National Road Zane Grey Museum

8850 East Pike
Norwich, OH 43767-9785
Weds.–Sat. 10:00 a.m.– 4:00 p.m. Sun. 1:00 p.m.– 4:00 p.m.
Adult $7 Senior $6 Student $3

The National Road

Visit America’s first highway into Ohio and points west, beginning in the early 19th century, at the National Road Museum.

The National Road was built between 1811 and 1837 to connect the Potomac and Ohio Rivers and was one of the first major highways constructed by the US federal government. Much of the Ohio portion of the road followed Zane’s Trace, along what is now State Route 22, a frontier road built under the direction of Ebenezer Zane in 1796 and 1797. Both the National Road and Zane’s Trace were important routes that acted as gateways for people traveling from the east coast to the western frontier.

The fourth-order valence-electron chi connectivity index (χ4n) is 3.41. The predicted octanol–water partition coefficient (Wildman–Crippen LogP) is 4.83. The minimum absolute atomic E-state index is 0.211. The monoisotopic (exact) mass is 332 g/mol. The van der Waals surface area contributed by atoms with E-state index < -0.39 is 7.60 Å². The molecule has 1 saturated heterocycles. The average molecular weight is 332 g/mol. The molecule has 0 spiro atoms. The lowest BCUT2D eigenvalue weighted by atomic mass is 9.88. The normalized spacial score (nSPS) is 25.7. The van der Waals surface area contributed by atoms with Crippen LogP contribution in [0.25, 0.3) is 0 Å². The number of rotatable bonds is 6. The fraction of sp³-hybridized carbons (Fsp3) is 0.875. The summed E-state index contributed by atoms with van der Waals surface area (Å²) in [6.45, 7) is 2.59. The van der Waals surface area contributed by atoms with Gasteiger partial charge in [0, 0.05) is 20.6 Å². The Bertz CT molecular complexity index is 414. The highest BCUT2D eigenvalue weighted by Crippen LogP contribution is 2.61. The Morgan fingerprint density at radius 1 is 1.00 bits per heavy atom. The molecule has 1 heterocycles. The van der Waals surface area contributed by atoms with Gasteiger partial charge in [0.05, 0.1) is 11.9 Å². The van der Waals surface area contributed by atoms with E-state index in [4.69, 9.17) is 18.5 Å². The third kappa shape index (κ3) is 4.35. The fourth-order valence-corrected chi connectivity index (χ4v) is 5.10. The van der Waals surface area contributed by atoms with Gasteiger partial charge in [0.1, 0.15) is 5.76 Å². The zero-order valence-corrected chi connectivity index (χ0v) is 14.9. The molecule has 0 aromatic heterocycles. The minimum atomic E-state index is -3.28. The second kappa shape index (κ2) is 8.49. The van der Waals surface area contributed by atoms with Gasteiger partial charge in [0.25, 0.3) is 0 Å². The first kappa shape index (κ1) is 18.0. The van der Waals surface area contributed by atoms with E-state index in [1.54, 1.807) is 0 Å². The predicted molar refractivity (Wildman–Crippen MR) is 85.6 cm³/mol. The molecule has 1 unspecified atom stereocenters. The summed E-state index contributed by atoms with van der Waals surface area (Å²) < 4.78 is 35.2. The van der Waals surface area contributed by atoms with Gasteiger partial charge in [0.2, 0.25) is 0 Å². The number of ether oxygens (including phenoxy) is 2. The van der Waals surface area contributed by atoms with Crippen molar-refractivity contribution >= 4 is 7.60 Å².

Exhibits at the museum illustrate the history of the road and its construction. A diorama of the National Road with many accompanying objects illustrates what it was like to travel on the National Road from the early 19th century, when the first tree was felled, to the mid-20th century.

Zane Grey was a popular American author who was born in Zanesville. Grey’s study has been recreated in the museum and is complemented with exhibits featuring his manuscripts and memorabilia.

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